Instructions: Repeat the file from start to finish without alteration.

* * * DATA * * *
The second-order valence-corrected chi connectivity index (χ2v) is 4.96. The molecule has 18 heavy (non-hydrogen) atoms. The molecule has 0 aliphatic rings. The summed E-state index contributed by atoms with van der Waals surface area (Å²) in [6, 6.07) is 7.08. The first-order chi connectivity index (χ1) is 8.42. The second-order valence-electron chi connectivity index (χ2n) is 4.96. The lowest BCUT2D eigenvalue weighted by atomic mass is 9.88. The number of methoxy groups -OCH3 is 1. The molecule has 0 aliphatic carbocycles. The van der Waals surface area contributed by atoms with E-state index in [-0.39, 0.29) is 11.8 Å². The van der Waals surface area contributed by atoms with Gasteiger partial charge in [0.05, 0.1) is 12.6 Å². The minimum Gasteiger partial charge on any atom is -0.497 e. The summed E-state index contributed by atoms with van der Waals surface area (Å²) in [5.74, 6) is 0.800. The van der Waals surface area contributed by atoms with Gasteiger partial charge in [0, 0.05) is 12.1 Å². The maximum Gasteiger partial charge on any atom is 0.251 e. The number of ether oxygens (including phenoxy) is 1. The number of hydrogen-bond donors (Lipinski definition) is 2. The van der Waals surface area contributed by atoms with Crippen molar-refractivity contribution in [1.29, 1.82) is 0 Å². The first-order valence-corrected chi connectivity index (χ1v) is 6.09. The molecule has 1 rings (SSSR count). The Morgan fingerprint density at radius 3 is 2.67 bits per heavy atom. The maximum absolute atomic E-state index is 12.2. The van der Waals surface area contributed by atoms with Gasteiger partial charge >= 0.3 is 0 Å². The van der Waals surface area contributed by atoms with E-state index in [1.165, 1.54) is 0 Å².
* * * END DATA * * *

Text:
The second-order valence-corrected chi connectivity index (χ2v) is 4.96. The molecule has 18 heavy (non-hydrogen) atoms. The molecule has 0 aliphatic rings. The summed E-state index contributed by atoms with van der Waals surface area (Å²) in [6, 6.07) is 7.08. The first-order chi connectivity index (χ1) is 8.42. The second-order valence-electron chi connectivity index (χ2n) is 4.96. The lowest BCUT2D eigenvalue weighted by atomic mass is 9.88. The number of methoxy groups -OCH3 is 1. The molecule has 0 aliphatic carbocycles. The van der Waals surface area contributed by atoms with E-state index in [-0.39, 0.29) is 11.8 Å². The van der Waals surface area contributed by atoms with Gasteiger partial charge in [0.05, 0.1) is 12.6 Å². The minimum Gasteiger partial charge on any atom is -0.497 e. The summed E-state index contributed by atoms with van der Waals surface area (Å²) in [5.74, 6) is 0.800. The van der Waals surface area contributed by atoms with Gasteiger partial charge in [0, 0.05) is 12.1 Å². The maximum Gasteiger partial charge on any atom is 0.251 e. The number of ether oxygens (including phenoxy) is 1. The number of hydrogen-bond donors (Lipinski definition) is 2. The van der Waals surface area contributed by atoms with Crippen molar-refractivity contribution in [1.29, 1.82) is 0 Å². The first-order valence-corrected chi connectivity index (χ1v) is 6.09. The molecule has 1 rings (SSSR count). The Morgan fingerprint density at radius 3 is 2.67 bits per heavy atom. The maximum absolute atomic E-state index is 12.2. The van der Waals surface area contributed by atoms with Gasteiger partial charge >= 0.3 is 0 Å². The van der Waals surface area contributed by atoms with E-state index in [1.165, 1.54) is 0 Å².